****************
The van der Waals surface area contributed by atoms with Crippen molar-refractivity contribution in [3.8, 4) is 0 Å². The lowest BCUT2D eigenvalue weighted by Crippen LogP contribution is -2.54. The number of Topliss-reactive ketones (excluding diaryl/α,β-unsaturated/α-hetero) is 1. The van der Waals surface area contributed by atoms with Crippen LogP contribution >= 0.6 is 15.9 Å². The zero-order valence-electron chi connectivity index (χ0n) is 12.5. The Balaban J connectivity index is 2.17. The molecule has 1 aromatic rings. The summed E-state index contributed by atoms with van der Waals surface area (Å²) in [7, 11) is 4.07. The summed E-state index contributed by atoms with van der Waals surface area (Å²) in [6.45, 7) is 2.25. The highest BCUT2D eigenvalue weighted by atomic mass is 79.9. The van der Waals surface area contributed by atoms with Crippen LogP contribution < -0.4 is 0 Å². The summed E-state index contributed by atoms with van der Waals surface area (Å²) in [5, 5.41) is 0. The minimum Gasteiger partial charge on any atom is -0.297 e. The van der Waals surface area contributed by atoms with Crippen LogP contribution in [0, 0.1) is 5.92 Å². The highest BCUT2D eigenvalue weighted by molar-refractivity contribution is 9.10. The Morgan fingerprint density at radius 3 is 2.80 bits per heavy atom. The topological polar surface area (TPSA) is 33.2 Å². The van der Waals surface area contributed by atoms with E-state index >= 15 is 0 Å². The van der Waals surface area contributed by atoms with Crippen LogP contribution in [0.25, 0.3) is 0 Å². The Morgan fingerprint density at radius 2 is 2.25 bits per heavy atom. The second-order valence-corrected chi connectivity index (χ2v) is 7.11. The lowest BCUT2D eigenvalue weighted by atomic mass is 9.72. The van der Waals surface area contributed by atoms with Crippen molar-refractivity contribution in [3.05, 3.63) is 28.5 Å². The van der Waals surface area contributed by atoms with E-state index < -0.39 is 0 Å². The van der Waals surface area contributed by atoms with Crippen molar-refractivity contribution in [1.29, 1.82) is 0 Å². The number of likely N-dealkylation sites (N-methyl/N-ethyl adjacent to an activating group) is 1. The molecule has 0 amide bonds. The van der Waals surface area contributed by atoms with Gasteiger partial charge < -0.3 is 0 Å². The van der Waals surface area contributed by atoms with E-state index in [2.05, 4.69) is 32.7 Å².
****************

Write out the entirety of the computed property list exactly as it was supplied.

The van der Waals surface area contributed by atoms with Crippen molar-refractivity contribution in [3.8, 4) is 0 Å². The lowest BCUT2D eigenvalue weighted by Crippen LogP contribution is -2.54. The number of Topliss-reactive ketones (excluding diaryl/α,β-unsaturated/α-hetero) is 1. The van der Waals surface area contributed by atoms with Crippen LogP contribution >= 0.6 is 15.9 Å². The zero-order valence-electron chi connectivity index (χ0n) is 12.5. The Balaban J connectivity index is 2.17. The molecule has 1 aromatic rings. The summed E-state index contributed by atoms with van der Waals surface area (Å²) in [7, 11) is 4.07. The summed E-state index contributed by atoms with van der Waals surface area (Å²) in [6.45, 7) is 2.25. The highest BCUT2D eigenvalue weighted by atomic mass is 79.9. The van der Waals surface area contributed by atoms with Crippen LogP contribution < -0.4 is 0 Å². The summed E-state index contributed by atoms with van der Waals surface area (Å²) in [5, 5.41) is 0. The minimum Gasteiger partial charge on any atom is -0.297 e. The van der Waals surface area contributed by atoms with Crippen LogP contribution in [0, 0.1) is 5.92 Å². The highest BCUT2D eigenvalue weighted by molar-refractivity contribution is 9.10. The Morgan fingerprint density at radius 3 is 2.80 bits per heavy atom. The topological polar surface area (TPSA) is 33.2 Å². The van der Waals surface area contributed by atoms with E-state index >= 15 is 0 Å². The van der Waals surface area contributed by atoms with Crippen LogP contribution in [0.25, 0.3) is 0 Å². The Morgan fingerprint density at radius 2 is 2.25 bits per heavy atom. The second-order valence-corrected chi connectivity index (χ2v) is 7.11. The lowest BCUT2D eigenvalue weighted by atomic mass is 9.72. The van der Waals surface area contributed by atoms with Crippen molar-refractivity contribution in [3.05, 3.63) is 28.5 Å². The van der Waals surface area contributed by atoms with E-state index < -0.39 is 0 Å². The van der Waals surface area contributed by atoms with Crippen molar-refractivity contribution in [1.29, 1.82) is 0 Å². The number of likely N-dealkylation sites (N-methyl/N-ethyl adjacent to an activating group) is 1. The molecule has 0 amide bonds. The van der Waals surface area contributed by atoms with Gasteiger partial charge < -0.3 is 0 Å². The van der Waals surface area contributed by atoms with E-state index in [2.05, 4.69) is 32.7 Å².